Mulberries. Mulberry Cake.

the first of the mulberries.

I first ate a mulberry two summers ago after discovering what I thought to be a tree full of them growing in a public park.  Any prior knowledge I had of mulberries centered around the Dr. Seuss book And To Think That I Saw it on Mulberry Street, which in my mind was one of the earliest books I read myself.  I don't recall that book contained the eating or description of the mulberry, which is a less seedy, blackberryish berry that grows either on trees or bushes depending I assume on the maintenance of the plants and the locations they are found.   What I do know now is that a fat, thumb-sized, perfectly ripe mulberry has no comparison in the berry world.

The first taste of mulberry for me (after confirming with someone who knew what a mulberry was), wasn't really so sweet.  Mulberries must be falling-off-the-tree ripe, and deep black - at least the varieties that I've seen here should be deep black.  The reddish ones, or ones that need some coercion to detach from their tree, are sour or tart; they are seedy and not that pleasant.  Last year's severe drought is blamed for just about everything bad in the Wisconsin food world of 2012... and what few mulberries I saw were tiny and I suspect gobbled up by the birds.  But this year:  sweet success.   The clutch of public trees I had my sights on were prolific this year, still bearing as I check up on them every few days or so, ripening slowly as if to provide me desserts just as I need them.

mulberry cake

I made the first full pint of berries we found into a tiny batch of jam, a single jar that I've been enjoying on toast about every other day.  But when we checked the tree Monday and many more berries had ripened, I thought I should really celebrate by making a cake.  I never need prompting to make a cake... but it helps that I had recently made one of my favorite summertime cakes ever - Dorie Greenspan's Dimply Plum Cake.  Except the two pieces I gave some visiting friends, I ate that whole cake myself, and then had to refrain from making another. 

I made only a few well suited changes to Dorie's impeccable original recipe, chiefly adding coconut oil instead of another type of vegetable oil.  Coconut oil and butter work together to provide an amazing texture, almost bordering on a softer version of shortbread.  Playing around with the spices is only half the fun too.  This cake is so endlessly adaptable, you could really do any kind of fruit, nut, or berry I would think. 

mulberry cake (batter)


If you are a raw batter taster, as I am, I would heartily encourage you to taste this batter.  It is billowy, silky, and downright indescribably delicious.  I tried to think of just one spice that could complement the flavor of mulberry, and settled in on nutmeg.  It could be that a nutmeg heavy cake I had made for a Daring Baker challenge was lingering in my mind, and I grated in a good amount of it due to the happy memory of enjoying it.  I'd see no reason why you couldn't fold the berries into the cake batter instead of arranging them on top, but I wanted to keep the spirit of Dorie's cake, and let the berries dimple the top.  The cake is best served with just a bit of barely sweet whipped cream, and additional mulberries.

Mulberry Cake (adapted from Dorie Greenspan)
  • 1 1/2 c. AP flour
  • 2 t. baking powder
  • 1/4 t. salt
  • about 1 t. freshly grated nutmeg
  • 5 T. (2 1/2 oz.) unsalted butter, at room temperature
  • 3/4 c. (packed) light brown sugar
  • 2 large eggs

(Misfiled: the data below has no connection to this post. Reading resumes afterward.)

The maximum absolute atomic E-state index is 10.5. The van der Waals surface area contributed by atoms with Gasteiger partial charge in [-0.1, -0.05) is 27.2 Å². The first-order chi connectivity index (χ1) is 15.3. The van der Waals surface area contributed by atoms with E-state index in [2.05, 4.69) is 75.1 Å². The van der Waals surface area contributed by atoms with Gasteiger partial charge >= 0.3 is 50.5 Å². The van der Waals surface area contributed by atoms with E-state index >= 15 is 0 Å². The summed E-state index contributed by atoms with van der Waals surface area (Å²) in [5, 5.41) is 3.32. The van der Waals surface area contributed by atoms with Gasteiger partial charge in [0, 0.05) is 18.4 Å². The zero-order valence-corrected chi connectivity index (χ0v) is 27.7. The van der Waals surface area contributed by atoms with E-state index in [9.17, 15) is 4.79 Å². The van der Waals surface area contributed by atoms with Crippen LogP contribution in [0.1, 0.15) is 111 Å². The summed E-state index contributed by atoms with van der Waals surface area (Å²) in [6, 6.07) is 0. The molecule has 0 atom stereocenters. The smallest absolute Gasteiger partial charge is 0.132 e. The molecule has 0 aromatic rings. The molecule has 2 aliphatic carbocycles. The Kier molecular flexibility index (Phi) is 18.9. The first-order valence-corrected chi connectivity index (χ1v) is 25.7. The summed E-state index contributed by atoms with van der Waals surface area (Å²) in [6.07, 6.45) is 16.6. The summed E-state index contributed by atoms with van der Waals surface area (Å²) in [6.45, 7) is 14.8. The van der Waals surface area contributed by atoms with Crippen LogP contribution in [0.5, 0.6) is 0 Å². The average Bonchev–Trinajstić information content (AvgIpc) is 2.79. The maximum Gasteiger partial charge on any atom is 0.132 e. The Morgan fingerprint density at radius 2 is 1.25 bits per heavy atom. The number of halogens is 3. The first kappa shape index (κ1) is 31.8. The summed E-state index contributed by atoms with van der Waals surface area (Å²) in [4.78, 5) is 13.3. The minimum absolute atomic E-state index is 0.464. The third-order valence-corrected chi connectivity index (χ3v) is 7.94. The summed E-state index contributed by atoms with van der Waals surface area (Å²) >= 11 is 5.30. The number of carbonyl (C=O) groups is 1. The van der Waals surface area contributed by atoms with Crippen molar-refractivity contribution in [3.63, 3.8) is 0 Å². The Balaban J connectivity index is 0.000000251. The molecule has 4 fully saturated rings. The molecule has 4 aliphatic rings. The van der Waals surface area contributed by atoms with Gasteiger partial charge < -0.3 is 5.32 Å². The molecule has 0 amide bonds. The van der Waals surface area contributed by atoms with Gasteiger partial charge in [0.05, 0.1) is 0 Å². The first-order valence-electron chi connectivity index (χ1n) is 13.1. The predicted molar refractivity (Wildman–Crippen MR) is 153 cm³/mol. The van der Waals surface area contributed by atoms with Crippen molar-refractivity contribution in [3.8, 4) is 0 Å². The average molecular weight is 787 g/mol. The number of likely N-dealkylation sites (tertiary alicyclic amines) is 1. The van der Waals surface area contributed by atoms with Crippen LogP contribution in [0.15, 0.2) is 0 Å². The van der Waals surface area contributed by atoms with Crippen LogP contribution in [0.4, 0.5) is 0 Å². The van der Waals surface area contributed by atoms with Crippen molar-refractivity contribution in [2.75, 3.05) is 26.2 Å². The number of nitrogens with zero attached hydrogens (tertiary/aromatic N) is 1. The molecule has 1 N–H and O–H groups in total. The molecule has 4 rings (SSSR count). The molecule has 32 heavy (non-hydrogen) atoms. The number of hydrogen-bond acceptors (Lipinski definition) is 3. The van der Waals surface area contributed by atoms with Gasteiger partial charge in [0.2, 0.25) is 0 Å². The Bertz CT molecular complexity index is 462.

• 1/3 c. melted coconut oil
  • zest of 1 lemon
  • 1 t. pure vanilla extract
  • 1/2 c. ripe mulberries (you can snip off their stems if you like, but I went for rustic and left them attached...)
Preheat oven to 350.  Butter and flour an 8 inch round pan, I used a springform pan.

In a small bowl, combine flour, baking powder, salt, and nutmeg.  In a large bowl, beat the butter until light and fluffy, about 3 minutes.  Add the sugar, and beat another 3 minutes until fluffy.  Add the eggs one at a time, and beat a full minute after each addition.  With the mixer on medium speed, blend in the coconut oil, lemon zest, and vanilla.  Dorie says "the batter will look smooth and creamy, almost satiny", which is so apt I need to include her description.  Taste it.  It's wonderful.  Finally, add the dry ingredients, and mix until just combined.  Before transferring the batter to the baking pan, use a spatula to be sure you've incorporated any dry spots.

Smooth the batter into the prepared pan, and decorate the top with the mulberries.  Bake for about 40 minutes until the top is nicely browned and a tester comes out clean.  Cool in the pan for 10 minutes, then run a knife around the edge before unmolding it.  Cool it right side up.  Store the cake at room temperature for 2 days (it's moist, so will mold if you try to push it further), or coax another 2 days of longevity by storage in the fridge.  The texture changes under refrigeration, which isn't bad, but you may wish to allow your slices to come back to room temperature before eating them.

mulberry cake

After the discovery of what mulberries looked like, I identified trees in nearly every park we frequented.  Some trees are so big, I'd need a ladder and a friend to help glean.  But fortunately, the best glut of berries to be found is right in my own neighborhood, and is low enough to reach - even for my kiddo.  Just this week, we noticed another similarly sized tree hiding in plain sight, not far from the first... more than plenty for fresh eating and playing around with.  Not much makes me happier than seeing my picky eater stained purple from picking and eating berries and excited to look for more.  He even liked my cake, and now that he's finished off the last of the fresh mint ice cream (which is the best recipe ever, by the way), he may even help me to eat it.  If I'll share it, that is.

mulberry cake